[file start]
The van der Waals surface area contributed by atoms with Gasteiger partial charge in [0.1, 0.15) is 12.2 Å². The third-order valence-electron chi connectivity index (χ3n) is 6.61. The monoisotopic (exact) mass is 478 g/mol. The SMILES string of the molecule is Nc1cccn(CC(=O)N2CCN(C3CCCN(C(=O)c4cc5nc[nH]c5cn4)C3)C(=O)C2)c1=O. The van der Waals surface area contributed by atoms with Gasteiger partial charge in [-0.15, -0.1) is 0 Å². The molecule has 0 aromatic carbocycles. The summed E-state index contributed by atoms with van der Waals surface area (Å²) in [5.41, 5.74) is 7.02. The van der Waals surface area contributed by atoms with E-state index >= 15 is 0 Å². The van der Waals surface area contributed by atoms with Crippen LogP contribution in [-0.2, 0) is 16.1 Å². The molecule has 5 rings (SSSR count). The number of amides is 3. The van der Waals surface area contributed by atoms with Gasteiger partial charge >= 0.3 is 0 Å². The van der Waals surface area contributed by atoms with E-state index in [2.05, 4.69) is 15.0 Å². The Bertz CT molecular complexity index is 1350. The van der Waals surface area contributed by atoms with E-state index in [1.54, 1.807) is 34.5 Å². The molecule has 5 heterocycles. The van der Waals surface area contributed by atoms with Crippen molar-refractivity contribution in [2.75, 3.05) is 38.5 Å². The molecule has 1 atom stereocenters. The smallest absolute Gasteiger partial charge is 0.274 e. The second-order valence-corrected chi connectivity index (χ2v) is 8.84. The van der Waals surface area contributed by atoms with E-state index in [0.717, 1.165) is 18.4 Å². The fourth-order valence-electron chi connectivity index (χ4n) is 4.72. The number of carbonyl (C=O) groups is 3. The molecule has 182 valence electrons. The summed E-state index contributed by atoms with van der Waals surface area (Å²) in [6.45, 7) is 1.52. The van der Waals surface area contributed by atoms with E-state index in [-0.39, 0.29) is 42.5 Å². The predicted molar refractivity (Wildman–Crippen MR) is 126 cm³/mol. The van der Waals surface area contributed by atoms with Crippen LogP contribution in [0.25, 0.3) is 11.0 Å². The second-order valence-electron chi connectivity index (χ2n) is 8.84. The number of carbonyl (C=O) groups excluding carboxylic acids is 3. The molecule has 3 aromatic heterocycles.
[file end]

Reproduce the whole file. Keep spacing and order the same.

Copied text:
The van der Waals surface area contributed by atoms with Gasteiger partial charge in [0.1, 0.15) is 12.2 Å². The third-order valence-electron chi connectivity index (χ3n) is 6.61. The monoisotopic (exact) mass is 478 g/mol. The SMILES string of the molecule is Nc1cccn(CC(=O)N2CCN(C3CCCN(C(=O)c4cc5nc[nH]c5cn4)C3)C(=O)C2)c1=O. The van der Waals surface area contributed by atoms with Gasteiger partial charge in [-0.15, -0.1) is 0 Å². The molecule has 0 aromatic carbocycles. The summed E-state index contributed by atoms with van der Waals surface area (Å²) in [5.41, 5.74) is 7.02. The van der Waals surface area contributed by atoms with E-state index >= 15 is 0 Å². The van der Waals surface area contributed by atoms with Crippen LogP contribution in [-0.2, 0) is 16.1 Å². The molecule has 5 rings (SSSR count). The number of amides is 3. The van der Waals surface area contributed by atoms with Gasteiger partial charge >= 0.3 is 0 Å². The van der Waals surface area contributed by atoms with E-state index in [2.05, 4.69) is 15.0 Å². The Bertz CT molecular complexity index is 1350. The van der Waals surface area contributed by atoms with E-state index in [1.54, 1.807) is 34.5 Å². The molecule has 5 heterocycles. The van der Waals surface area contributed by atoms with Crippen molar-refractivity contribution in [2.75, 3.05) is 38.5 Å². The molecule has 1 atom stereocenters. The smallest absolute Gasteiger partial charge is 0.274 e. The second-order valence-corrected chi connectivity index (χ2v) is 8.84. The van der Waals surface area contributed by atoms with E-state index in [0.717, 1.165) is 18.4 Å². The fourth-order valence-electron chi connectivity index (χ4n) is 4.72. The number of carbonyl (C=O) groups is 3. The molecule has 182 valence electrons. The summed E-state index contributed by atoms with van der Waals surface area (Å²) in [6.45, 7) is 1.52. The van der Waals surface area contributed by atoms with E-state index in [-0.39, 0.29) is 42.5 Å². The predicted molar refractivity (Wildman–Crippen MR) is 126 cm³/mol. The van der Waals surface area contributed by atoms with Crippen LogP contribution in [0.25, 0.3) is 11.0 Å². The second-order valence-electron chi connectivity index (χ2n) is 8.84. The number of carbonyl (C=O) groups excluding carboxylic acids is 3. The molecule has 3 aromatic heterocycles.